Your clients should not think too detailed work. In this way, you are focused on doing the real thing to be done. No burdens. No strings attached. In addition, this will help you to be more decisive when it comes to choosing the right plans for your projects. It is your obligation to know your role and meet the requirements. Decision-making can’t be passed to someone else. It must be you who should do it.

You should also remember that you cannot please everyone else. You are not made into perfection. We are made with weaknesses and strengths. That’s why we learn – to improve.

This chapter also illustrates on how we should consider things in creating a website. The authors discussed parts that would help us enhance our website strategies – and how we should set our goals in each process.

In creating web application, it is important to include important details or features, first. Inch by inch you add a little spice on your application. Ideas must be passed – one by one. Not only it would help you to become more efficient in creating them, you learn to be contented first, on what is really needed in the first place.

Don’t create applications that just can be created in only one iteration. Continuous maintenance and improvements must come along the way. You must be smart on doing things – not making them too complicated.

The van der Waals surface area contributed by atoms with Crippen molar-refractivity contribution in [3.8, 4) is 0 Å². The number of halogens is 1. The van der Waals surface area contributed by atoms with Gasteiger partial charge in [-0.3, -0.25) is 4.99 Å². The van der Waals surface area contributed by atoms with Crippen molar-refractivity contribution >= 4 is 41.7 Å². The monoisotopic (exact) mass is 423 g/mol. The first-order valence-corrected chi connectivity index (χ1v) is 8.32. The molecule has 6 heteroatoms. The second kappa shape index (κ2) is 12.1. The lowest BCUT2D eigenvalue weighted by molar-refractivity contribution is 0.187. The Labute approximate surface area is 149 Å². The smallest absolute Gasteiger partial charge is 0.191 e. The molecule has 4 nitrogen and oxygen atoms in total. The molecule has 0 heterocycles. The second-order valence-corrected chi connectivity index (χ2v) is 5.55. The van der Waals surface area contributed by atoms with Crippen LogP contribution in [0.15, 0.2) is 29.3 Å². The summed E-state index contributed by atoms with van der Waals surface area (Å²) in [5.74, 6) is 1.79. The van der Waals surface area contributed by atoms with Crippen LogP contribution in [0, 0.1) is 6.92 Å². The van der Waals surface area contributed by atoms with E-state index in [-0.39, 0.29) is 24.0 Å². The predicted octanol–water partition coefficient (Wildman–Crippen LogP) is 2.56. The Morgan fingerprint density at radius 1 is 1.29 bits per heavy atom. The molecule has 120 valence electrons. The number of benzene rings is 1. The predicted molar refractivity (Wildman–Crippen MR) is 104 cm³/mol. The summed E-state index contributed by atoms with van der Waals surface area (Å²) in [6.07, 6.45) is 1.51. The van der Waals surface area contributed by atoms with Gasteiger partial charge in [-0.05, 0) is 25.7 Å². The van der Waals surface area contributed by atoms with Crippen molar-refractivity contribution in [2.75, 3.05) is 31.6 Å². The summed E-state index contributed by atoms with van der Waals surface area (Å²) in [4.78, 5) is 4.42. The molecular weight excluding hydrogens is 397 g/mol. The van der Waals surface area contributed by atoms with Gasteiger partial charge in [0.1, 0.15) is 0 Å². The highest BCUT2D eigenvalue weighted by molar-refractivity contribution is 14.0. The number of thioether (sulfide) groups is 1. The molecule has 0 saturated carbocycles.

The chapter mainly explains on techniques to be used in making your application more constructive. By disseminating proper information, this would lessen your time and cost. You must already have the picture how the application should look like. A prototype. A skeleton of how the application will came to be. In this way, you do not have to think too much on building and assembling your application.

People who will be probably become your clients should already have the taste of using your application. A feeling. An appetizer – if you know what I mean. That’s why the author suggest you to create application that can be deployed in the Web, such as html pages. This would help them be familiar with what are you trying to build. It is alright that they can view it as ‘under maintenance’, but make sure that they already have the idea of what are you trying to build.

In this way, violent reactions or other concerns will be lessening out because as they give their feedbacks, this would eventually help your application grow more. Making your application grow more meets the expectations of their user experience.


Chapter 5 – Getting Real

September 24, 2008

This is the summary of Chapter 5 of ‘Getting Real’.

  • Half, Not Half-Assed – Build half a product, not a half-ass product
  • It Just Doesn’t Matter – Essentials only
  • Start With No – Make features work hard to be implemented
  • Hidden Costs – Expose the price of new features
  • Can You Handle It? -Build something you can manage
  • Human Solutions – Build software for general concepts and encourage people to create their own solutions
  • Forget Feature Requests – Let your customers remind you what’s important
  • Hold the Mayo – Ask people what they don’t want

Here’s what I’ve learned so far in the chapter.

Don’t add to much ideas in creating an application. Better stick with the original plan and focus more on it. Don’t just add and add. Learn to think and better yet, analyze first before you add something.

Stick to what’s truly essential.